In his new book What Do I Know?, Richard Eyre, leading director and former head of the National Theatre, reflects on people he has worked with, ideas he has struggled with, and things that have moved him.
We’re lucky enough to be able to offer you a peek into the pages of the tome that is already heading Official London Theatre’s Christmas list – Mum, that’s a hint – along with musical The Phantom Of The Opera socks and our own red Jersey Boys jackets.
So before you charge off to Waterstones, Foyles or any other reputable book store, discover Eyre’s views…
… on Dame Judi Dench
I think Judi is a genius and I know exactly how she would react if I said so to her face. ‘Oh, Rich,’ she’d say and shrug like a cat arching its back. And then she’d laugh. That word ‘genius’ is rather debased currency—we tend to sprinkle it about like Italian waiters with peppermills—but I think it’s accurate to call Judi a genius, because she’s one of those people, like Oscar Peterson or Yehudi Menuhin or Cary Grant, who appear to do what they do brilliantly as if it cost them nothing, as if it was effortless. Judi acts like Matisse draws, never taking his hand from the page.
… on The Pajama Game
The Pajama Game was the first musical I heard—I say ‘heard’ because until now I’ve never seen it [Richard directed the recent Chichester Festival/West End production], or at least only in the rather unsatisfactory 1957 film which starred Doris Day. It was one of the first albums (‘long playing’—i.e. 33rpm) that my sister owned and, like it or not, I was obliged at the age of twelve to listen to the British cast of the West End production until I knew the score backwards. I’ve been haunted by it ever since. I had never seen a musical in a theatre. I had never seen a play in a theatre. So, for a while, until she bought My Fair Lady and West Side Story and I bought Bill Haley, Tennessee Ernie Ford, Buddy Holly and Tommy Steele, the vinyl version of The Pajama Gamewas the centre of my musical and theatrical universe.
… on Arthur Miller
A few years ago I directed the first production of The Crucible on Broadway since its opening nearly 50 years previously. He loved our production and was closely involved with rehearsals. I never got over the joy and pride of sitting beside Arthur as this great play unfolded in front of us while he beamed and muttered: ‘It’s damned good stuff, this.’ We performed it shortly after the Patriot Act had been introduced. Everyone who saw it said it was ‘timely’. What did they mean exactly? That it was timeless.
… on Hedda Gabler
Part of what is so alluring—and daring—about Hedda Gabler is its wit, its unexpected lack of solemnity, its defiance of an audience’s expectations, its reluctance to conform to reductive theory. Is there any other dramatic heroine who possesses such an extraordinary confection of characteristics as Hedda? She’s feisty, droll and intelligent, yet fatally ignorant of the world and herself. She’s snobbish, mean-spirited, small-minded, conservative, cold, bored, vicious; sexually eager but terrified of sex, ambitious to be bohemian but frightened of scandal, a desperate romantic fantasist but unable to sustain any loving relationship with anyone, including herself. And yet, in spite of all this, she mesmerises us and compels our pity.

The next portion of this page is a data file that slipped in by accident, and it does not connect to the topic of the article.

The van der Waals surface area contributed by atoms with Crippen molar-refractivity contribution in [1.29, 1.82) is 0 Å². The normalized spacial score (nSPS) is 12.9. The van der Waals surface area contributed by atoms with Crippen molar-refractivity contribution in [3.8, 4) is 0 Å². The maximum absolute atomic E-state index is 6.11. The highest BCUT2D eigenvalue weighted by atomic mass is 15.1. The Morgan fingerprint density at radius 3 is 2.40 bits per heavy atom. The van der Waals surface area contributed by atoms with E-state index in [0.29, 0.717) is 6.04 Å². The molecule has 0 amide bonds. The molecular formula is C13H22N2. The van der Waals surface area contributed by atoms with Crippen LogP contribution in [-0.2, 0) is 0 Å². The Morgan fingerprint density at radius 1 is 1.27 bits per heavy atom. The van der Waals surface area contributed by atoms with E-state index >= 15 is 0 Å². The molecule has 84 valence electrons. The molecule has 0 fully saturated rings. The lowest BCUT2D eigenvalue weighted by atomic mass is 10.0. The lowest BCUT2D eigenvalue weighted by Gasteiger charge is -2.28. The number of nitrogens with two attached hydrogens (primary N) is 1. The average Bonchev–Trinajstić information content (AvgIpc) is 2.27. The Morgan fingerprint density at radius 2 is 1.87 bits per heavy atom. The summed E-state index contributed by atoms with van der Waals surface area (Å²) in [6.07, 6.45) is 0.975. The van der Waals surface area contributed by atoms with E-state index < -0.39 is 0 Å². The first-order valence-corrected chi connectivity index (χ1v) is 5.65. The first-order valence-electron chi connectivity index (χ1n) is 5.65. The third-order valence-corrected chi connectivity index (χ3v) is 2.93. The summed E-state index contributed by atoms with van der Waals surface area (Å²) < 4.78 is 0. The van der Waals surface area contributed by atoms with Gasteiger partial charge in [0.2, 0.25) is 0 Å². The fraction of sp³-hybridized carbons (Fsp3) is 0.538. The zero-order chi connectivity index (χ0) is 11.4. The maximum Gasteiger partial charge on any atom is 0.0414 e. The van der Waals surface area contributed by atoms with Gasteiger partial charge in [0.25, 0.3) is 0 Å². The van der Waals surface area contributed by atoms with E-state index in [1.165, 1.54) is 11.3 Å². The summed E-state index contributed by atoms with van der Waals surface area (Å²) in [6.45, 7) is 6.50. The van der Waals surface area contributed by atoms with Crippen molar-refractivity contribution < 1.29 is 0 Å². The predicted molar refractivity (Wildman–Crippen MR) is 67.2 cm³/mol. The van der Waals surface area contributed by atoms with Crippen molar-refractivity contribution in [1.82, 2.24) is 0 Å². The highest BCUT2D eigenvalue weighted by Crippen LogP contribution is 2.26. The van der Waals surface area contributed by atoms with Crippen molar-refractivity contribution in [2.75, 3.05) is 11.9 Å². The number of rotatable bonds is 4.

… on Alan Bennett
He’s extraordinarily intelligent and learned—in some ways the epitome of bookish high culture—and his work is intellectually ambitious. Even his most complicated ideas about art are unfailingly communicated in a language that is accessible without patronising and, what’s more, full of jokes. He has an unfailing eye and ear for the minutiae of ordinary life—the scraps of speech overheard on the bus or in the supermarket. His literary voice is universally recognisable: it’s the voice of the mildly oppressed or suppressed, the silent victims of petty domestic tyranny (mostly women), the murmurs of lives not quite realised.
… on the National Theatre
The National Theatre can only justify its existence by what appears on its three stages. To name its successes over the past 50 years is more or less to recite a litany of the landmarks of British theatre: classics, musicals, unknown old plays and unseen new plays, from Rosencrantz And Guildenstern Are Dead and Equus, to This House and London Road. I was lucky with my first outing—Guys And Dolls, the first musical the NT had ever produced, even though Laurence Olivier had toyed with doing it. A reviewer said of the show that ‘it was as much fun as you can have legally’; if that was true for the audience it was doubly true for me. I became the NT’s Director and had many other happy experiences—David Hare’s trilogy about the state of Britain, Richard III with Ian McKellen, King Lear with Ian Holm, Tom Stoppard’s Invention Of Love, plays by Christopher Hampton, Tony Harrison, Ibsen, Tennessee Williams, Eduardo De Filippo and more. I had some disasters too painful to recollect and I discovered that to run the National Theatre you have to learn the opposite of schadenfreude (joy in other people’s failure): you have to take pleasure and pride in other people’s successes. I had the time of my life.
… on Guys And Dolls
People say to me, perhaps ingratiatingly, that it’s too soon to put on another production of Guys And Dolls. I don’t understand this: there should always be a production of Guys And Dolls in London—indeed, I’m astonished that no party has touted the need for an Act of Parliament to guarantee it. If I have any churlish feelings at all about a new production, it’s a sense of envy: it doesn’t seem fair for them to be paid to have so much fun. As Bob Hoskins said on more than one occasion when we were rehearsing: ‘This beats working.’
What Do I Know?: People, Politics And The Arts by Richard Eyre is out now, published by Nick Hern Books, £20 hardback.